Euphonia Director Danny Madden Explores How Technology Impacts Personal Relationships

Danny Madden's interest in filmmaking formed at an early age. The Georgian director grew up surrounded by both his brothers, who helped him make movies, and his father, a blue-collar worker who fostered his sons' creative curiosities.

The 25-year-old filmmaker says the latter remains best exemplified in a moment that happened nearly a decade and half ago. "My dad saw The Matrix, called my mom and said to drive my brother and I, 25 minutes from our home, to the dollar Fayetteville theatre," he says. His dad, affectionately referred to as "big Kev," wanted to expose his sons to a film that was "something different."

That experience still resonates with Madden, whose early exposure to genre-bending movies would soon inform his own innovative works. After releasing a series of acclaimed animated shorts, his captivating full-length debut, Euphonia, came out online this week and can be streamed online for free.

Madden filmed much of Euphonia in his hometown of Peachtree City, Georgia, nearly 30 miles outside Atlanta. With cinematographer Jonathan Silva's help, the director and the rest of the Ornana Films crew spent most of July 2010 filming the movie, which was made with less than $1,000. "Budget was virtually nothing," he says. "[There were] a lot of peanut butter and jelly sandwiches from my parent's kitchen."

Euphonia documents a high school student who purchases a Zoom audio recorder to capture sounds in the world around him. What at first immerses him into his surrounding environments soon turns into an unhealthy obsession documenting idle chatter, natural sounds, and ambient noise.

Before making the film, Madden and his younger brother Will, the film's lead actor, each spent months walking around with the recording device to better understand how it impacted their everyday lives. When it came time to film the movie, the lead actor had also turned into a Euphonia's lead sound guy. Madden jokingly said to his brother: "Hey Will, you're going to hold the main character."

Madden, an avid animator who meticulously storyboards most projects, departed from that approach when filming Euphonia. He says that led to "serendipitous" raw moments during the filmmaking process, which meshed with their emphasis on creating an intentionally imperfect sound design. That includes varying volume levels, incidental microphone taps, and other techniques typically edited out of a final mix.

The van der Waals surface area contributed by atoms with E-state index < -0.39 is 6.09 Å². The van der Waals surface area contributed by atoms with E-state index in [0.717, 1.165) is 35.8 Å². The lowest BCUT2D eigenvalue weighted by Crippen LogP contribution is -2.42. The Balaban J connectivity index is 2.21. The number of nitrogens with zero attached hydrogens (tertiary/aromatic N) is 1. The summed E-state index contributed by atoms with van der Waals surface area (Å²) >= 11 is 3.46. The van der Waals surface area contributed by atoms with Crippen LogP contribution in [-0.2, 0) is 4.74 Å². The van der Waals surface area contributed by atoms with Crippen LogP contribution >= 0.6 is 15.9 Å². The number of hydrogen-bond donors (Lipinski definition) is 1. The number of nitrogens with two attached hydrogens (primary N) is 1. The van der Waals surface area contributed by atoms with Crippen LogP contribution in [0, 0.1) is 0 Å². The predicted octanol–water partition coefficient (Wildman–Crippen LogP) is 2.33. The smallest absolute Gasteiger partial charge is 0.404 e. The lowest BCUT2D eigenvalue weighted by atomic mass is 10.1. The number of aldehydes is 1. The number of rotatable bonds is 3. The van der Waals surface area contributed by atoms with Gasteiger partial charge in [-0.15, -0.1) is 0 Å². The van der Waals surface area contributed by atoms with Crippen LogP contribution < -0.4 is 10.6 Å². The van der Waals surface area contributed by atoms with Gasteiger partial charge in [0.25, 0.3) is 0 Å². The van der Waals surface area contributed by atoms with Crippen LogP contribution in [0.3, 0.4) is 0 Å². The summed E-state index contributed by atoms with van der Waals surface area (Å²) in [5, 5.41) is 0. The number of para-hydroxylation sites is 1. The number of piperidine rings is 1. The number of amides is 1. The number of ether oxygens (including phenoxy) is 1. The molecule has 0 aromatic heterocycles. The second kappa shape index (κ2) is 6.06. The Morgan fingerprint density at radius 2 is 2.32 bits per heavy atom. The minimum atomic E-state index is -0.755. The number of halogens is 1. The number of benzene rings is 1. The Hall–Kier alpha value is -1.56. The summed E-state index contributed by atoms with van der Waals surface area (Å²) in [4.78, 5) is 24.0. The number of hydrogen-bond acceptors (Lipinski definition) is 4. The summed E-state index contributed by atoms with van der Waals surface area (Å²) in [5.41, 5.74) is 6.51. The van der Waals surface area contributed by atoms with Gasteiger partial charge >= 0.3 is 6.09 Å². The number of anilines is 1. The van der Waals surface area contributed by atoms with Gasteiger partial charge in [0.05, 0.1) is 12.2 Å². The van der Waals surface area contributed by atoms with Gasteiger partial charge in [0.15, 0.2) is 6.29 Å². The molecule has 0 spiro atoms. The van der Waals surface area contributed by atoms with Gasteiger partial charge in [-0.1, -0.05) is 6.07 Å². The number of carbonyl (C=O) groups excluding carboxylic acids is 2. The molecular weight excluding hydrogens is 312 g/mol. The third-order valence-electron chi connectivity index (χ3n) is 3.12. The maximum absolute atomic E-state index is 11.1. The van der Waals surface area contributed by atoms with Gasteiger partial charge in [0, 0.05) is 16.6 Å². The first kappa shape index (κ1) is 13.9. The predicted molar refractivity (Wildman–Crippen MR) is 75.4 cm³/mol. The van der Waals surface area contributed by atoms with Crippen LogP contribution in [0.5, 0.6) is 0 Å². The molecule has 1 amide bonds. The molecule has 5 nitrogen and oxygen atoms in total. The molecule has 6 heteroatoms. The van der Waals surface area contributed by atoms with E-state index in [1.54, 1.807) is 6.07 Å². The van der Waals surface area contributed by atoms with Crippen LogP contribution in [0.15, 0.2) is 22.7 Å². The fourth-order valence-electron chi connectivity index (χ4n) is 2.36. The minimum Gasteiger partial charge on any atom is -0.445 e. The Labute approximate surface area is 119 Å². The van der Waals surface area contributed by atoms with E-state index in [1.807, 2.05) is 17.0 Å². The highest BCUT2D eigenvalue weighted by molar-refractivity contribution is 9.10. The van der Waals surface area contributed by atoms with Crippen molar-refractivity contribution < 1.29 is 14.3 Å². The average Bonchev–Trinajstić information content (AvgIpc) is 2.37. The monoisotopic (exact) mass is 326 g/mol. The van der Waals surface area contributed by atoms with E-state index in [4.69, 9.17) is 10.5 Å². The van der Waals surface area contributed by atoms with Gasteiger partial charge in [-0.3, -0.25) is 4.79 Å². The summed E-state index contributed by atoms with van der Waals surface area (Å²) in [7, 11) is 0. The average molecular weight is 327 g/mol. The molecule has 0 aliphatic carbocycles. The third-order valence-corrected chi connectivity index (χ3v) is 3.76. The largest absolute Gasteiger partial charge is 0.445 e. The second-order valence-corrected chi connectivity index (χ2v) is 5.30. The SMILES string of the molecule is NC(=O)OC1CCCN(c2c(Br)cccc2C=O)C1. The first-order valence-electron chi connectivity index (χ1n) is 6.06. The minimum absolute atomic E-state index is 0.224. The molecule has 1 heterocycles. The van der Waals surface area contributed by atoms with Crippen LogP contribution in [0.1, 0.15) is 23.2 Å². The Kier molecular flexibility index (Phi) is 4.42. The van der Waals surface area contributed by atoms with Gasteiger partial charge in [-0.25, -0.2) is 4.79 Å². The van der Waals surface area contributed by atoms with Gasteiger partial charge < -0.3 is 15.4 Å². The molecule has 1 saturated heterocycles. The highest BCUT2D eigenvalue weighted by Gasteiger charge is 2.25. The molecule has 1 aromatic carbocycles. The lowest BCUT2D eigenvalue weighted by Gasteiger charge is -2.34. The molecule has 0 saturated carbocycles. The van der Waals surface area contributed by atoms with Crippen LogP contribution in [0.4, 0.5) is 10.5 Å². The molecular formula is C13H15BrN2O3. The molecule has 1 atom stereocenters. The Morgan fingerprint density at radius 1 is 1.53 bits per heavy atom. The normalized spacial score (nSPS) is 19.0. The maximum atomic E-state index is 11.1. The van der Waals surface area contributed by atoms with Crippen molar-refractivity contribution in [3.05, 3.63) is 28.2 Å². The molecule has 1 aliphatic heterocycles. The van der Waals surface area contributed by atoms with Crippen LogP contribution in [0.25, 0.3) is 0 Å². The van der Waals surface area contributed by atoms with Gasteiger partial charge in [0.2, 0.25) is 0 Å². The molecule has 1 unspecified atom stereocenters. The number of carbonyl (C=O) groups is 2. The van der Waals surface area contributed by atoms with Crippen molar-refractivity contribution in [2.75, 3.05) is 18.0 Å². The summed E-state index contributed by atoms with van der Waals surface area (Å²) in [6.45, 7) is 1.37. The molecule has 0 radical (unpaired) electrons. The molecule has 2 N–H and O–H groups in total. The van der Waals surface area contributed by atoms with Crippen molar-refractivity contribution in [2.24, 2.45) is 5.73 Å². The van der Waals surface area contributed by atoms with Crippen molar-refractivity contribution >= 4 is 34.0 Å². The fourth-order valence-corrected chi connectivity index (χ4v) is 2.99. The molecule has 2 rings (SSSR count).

"Hearing these [microphone] rubs that people spend so much time trying to eliminate, we ended up doing the opposite," he says. "We'd add them in and mix up recorder rubs to allow them a different kind of presence."

As a result, Madden became more attune to sounds around him. To drive his point home, he manipulated parts of the film's sound, adding an effect to replicate the sound of a cell phone's distortion when close to cheap set of computer speakers. This technique innovatively drives the film's plot and creates a distorted juxtaposition between a "digital chip soundtrack" and "raw, natural" sounds. "That sound always freaked me out, especially when cell phones first started becoming prevalent," he says.

In many ways, Madden says his main character's relationship with technology parallels the ones many people have with cellphones, cameras, or laptops. It's a topic that hits close to home for the director, who stresses moderation in using those devices. "I think the beautiful part of technology [is] when it bring you places and you hear things you normally wouldn't notice," he says. "It's about how you use it."

Yet as Madden edited audio and video for Euphonia, his cautionary tale against an over-mediated society became a "self-fulfilling prophecy" as he burrowed himself into his computer and headphones. He also acknowledges that as he's started to fulfill other film obligations, like press or business conversations, he's struggled to keep a healthy balance in his life. Moreover, he's still taken aback by how some devices can permeate daily lives.

"The whole idea of living your life through a computer just never seemed to make sense to me," he says. "The capture culture that's happening. Everyone has a high-definition camera in [his or her] pockets. It becomes less about experiencing it and more about how you can bottle it up."

Not only does Euphonia challenge our everyday habits -- whether it's the urge to check our Twitter feeds, Instagram a photo, or refresh our inboxes -- it leaves viewers with a heightened sense of awareness. The film ultimately leaves an indelible mark on its viewers, given the chance to do so. It does requires onlookers' undivided attention, along with some decent headphones, but rewards those who do so.

More importantly, the film offers an enthralling experience that's forces those watching to reassess how they engage with technology. And to borrow from Madden's father, Euphonia represents a work that's truly something different.